The man who was awarded the patent was a guy named John F. Blondel of Thomaston, ME, and he was a fine guy indeed. But the real genius was the earlier guy....a certain Hanson Crockett Gregory born in Clam Cove, Maine (no smart aleck...that's not where Jessica Fletcher lives).

Anyway...Hanson Gregory would have eventually been famous even without his discovery. He was such a good sailor; he captained a cargo ship before his 19th birthday. By age 20, that he had conducted such heroic sea rescues in violent storm-tossed seas that he was given an award by Queen Isabella of Spain. And his sea exploits continued until he died in 1921 at ago 90.

But history (or at least historians) chose to best remember Hanson Gregory not for what he did at sea but rather for what he did in the kitchen (at age 15 no less). Back in the year 1847, Hanson Gregory invented the doughnut...(Okay! Okay! Hold it down! I know what you're thinking..."I read this dope everyday and now he's trying to tell me some guy in 1847 invented doughnuts when I know that doughnuts are over 3000 years fact I had a 2000 year old doughnut last Thursday.")

While you're wrong about how long doughnuts have been around (it's more like 500 years), I will concede Gregory didn't invent the doughnut...he invented the hole in the doughnut. Yup, the hole! Prior to Hanson Gregory, doughnuts were dough - nuts (often walnut sized lumps of sugar dough fried in oil...have you ever had a Zeppole for St. Joseph's Day?).

Anyway, young Hanson is sitting in the kitchen at age 15 and says to mom..."Gee the middle of the doughnut never seems to cook right!" So he cuts the doughy part out of the center with a fork. So mom says a mom thing like..."What am I supposed to do....throw the middle away all the time just because you think it's not cooked!" Then young Gregory says a smart-ass kid thing like..."No ma! You cut the middle out before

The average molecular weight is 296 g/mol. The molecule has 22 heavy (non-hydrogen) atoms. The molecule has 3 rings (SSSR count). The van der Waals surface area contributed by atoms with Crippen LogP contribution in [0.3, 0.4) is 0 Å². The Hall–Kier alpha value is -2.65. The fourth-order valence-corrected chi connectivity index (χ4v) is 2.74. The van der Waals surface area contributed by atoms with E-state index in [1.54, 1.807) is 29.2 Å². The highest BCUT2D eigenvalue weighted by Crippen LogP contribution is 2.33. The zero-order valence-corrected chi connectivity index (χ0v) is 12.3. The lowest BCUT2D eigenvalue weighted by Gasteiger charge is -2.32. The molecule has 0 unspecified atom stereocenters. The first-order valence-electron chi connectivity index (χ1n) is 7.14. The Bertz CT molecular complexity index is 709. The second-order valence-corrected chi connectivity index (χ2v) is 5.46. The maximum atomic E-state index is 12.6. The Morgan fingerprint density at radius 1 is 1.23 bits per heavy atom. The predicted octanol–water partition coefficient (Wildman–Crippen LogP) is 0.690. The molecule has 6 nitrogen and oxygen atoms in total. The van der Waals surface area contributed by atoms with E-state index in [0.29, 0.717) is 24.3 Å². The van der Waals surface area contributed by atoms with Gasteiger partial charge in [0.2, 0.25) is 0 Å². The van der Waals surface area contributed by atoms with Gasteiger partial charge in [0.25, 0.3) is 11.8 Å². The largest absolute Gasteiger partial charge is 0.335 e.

you cook it" and then he takes the fork and cuts a hole in the middle of the dough.

The rest is history.....and dollar signs.

Many thanks to Mr. Cashin and UBS Financial Services who graciously allow his historical musings to be republished on this site. To enjoy more of Art's posts simply click on "Cashin's Comments" in the label section on the sidebar.

Monday, July 8

Study Leave

By Grant Davies

Writing about history, even the rather whimsical variety found on this site, involves quite a bit of research. You can't write about the events of our past unless you first read about them. And even though writing takes quite a bit of time, reading takes even more. At least for me.

I have found a new source for what I hope will be a number of interesting stories. So I will spend the next several weeks reading and writing. During that time, posting here will be sporadic at best and non-existent at worse.